Heavier Sentences: Is that Enough?!

By Mohammad Aburumman

تم نشره في Mon 24 April / Apr 2017. 12:00 AM - آخر تعديل في Tue 25 April / Apr 2017. 01:22 AM
  • Mohammad Aburumman

The Cabinet just approved an amendment bill to the penal code, including several clauses, as summarised in a report by AlGhad.

For a while now, pressure has been gaining on the government to enact these amendments, to legislate heavier sentences and show reinforce compliance to the rule of law and the authority of the State.

According to AlGhad’s report, these amendments annul diluted sentences for rape crimes, which is good, and increases sentences on a variety of acts, which are seen recently on the rise. These would include administrative corruption, transgressions against public funds, auto theft, firing up weapons, water violations, and certificate forgery.

More so, the bill heightens protective procedures to preserve the rights of women and children with special needs, also by maximising related punishments.

Heavier sentences are necessary. And these amendments do address the recent incompliance and looseness by the State. The previous legislated sentences do not meet the pressing rise of scale and type of these crimes and violations against society.

However, the important question along these lines has always been: are heavier sentences enough to put an end to the spread of these crimes?

Is it enough to maximise penalties to reinforce the rule of law and reiterate the authority of the state and its ability to put to rest the spread of crime and deviation?

Necessarily, legislative amendments comprise an integral component of the needed reform.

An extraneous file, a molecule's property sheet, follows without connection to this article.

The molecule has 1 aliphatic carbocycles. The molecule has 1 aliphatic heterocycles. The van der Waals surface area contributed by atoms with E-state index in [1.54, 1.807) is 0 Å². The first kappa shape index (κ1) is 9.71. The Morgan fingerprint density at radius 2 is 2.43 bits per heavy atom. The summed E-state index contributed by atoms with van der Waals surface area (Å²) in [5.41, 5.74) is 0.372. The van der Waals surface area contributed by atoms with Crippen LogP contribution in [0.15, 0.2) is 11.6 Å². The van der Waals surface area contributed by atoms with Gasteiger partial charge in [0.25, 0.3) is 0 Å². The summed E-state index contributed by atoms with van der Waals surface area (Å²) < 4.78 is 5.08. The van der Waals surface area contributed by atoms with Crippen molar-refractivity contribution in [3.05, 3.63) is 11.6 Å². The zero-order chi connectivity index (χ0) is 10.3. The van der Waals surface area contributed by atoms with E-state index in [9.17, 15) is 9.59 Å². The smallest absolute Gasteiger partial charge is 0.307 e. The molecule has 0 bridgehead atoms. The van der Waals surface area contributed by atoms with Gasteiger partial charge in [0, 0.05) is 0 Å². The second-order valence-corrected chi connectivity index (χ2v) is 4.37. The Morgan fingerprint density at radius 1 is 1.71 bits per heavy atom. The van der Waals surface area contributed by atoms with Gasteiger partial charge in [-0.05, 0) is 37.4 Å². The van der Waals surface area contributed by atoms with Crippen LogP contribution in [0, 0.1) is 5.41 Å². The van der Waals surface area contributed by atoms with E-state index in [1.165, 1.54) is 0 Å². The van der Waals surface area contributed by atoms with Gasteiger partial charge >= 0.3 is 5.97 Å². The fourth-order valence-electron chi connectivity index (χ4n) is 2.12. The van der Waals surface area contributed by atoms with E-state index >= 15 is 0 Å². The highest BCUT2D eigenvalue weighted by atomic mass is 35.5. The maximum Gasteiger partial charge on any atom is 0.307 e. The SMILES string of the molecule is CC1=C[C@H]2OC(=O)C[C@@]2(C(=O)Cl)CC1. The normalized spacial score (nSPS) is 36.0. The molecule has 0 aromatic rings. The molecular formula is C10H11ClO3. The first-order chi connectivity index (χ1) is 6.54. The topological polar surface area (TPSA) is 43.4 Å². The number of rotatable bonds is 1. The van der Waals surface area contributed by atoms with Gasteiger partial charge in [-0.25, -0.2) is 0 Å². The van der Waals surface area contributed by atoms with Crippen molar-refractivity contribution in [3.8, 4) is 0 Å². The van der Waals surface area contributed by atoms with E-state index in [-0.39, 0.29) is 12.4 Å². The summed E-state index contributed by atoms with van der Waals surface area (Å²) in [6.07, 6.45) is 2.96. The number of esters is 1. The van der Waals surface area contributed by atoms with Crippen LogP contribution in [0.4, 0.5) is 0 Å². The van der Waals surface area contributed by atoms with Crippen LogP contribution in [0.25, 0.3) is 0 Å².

Still, we have a real, even more pressing cultural problem, when it comes to law and the public’s perceptions of it; the people do not understand the law and therefore do not abide to it. And this is not exclusive to Jordan. This is an issue in perhaps most Arab societies.

In so many aspects of our daily lives, we run things outside the law and its perceptions. This is until we run into it and find ourselves in a hole, deepened by legal clauses that criminalise certain actions which should be otherwise clear to us.

This also includes the concepts of right and duty.

An example on this, one which exposes the difference between our understanding of the law and that of other peoples, is the way citizens and businessmen approach taxation policies. Many have mastered tax evasion and manipulation.

Had there been a law, entailing heavy sentences, backed by a societal understanding of the act as a real crime, tax evasion would not have been that big of a problem today!

There is a culture aspread which disregards the law; of carelessness. So many care so little for the law and its implications.

Therefore, the intensification of sentences and penal clauses should come hand in hand with the launch of a wider endeavour to populate the rule of law. An effort should be pulled to build a state of law and citizenship, as opposed to this culture, by enlightening people on the concepts of law fullness.

This is no longer a luxury.

So long as no effort is being put into legal enlightenment, crime and violations will increase.

Meanwhile, the societal situation will complicate, and deviations will rise.

That said, such an endeavour requires a lot of dedication channelled via the right ways to set the wheels of change in motion; be it through media campaigns or direct public engagement, a comprehensive discourse must be launched to instil a new culture and value of lawfulness in society, and put an end to recklessness and undermining practices.

Second, it would serve this purpose well to include the concepts of law and its importance, alongside a number of legislations and international, as well as local, laws in school curriculums.

This would help populate the notions of lawfulness in the nearer future!

This article is an edited translation of the Arabic version, published by AlGhad.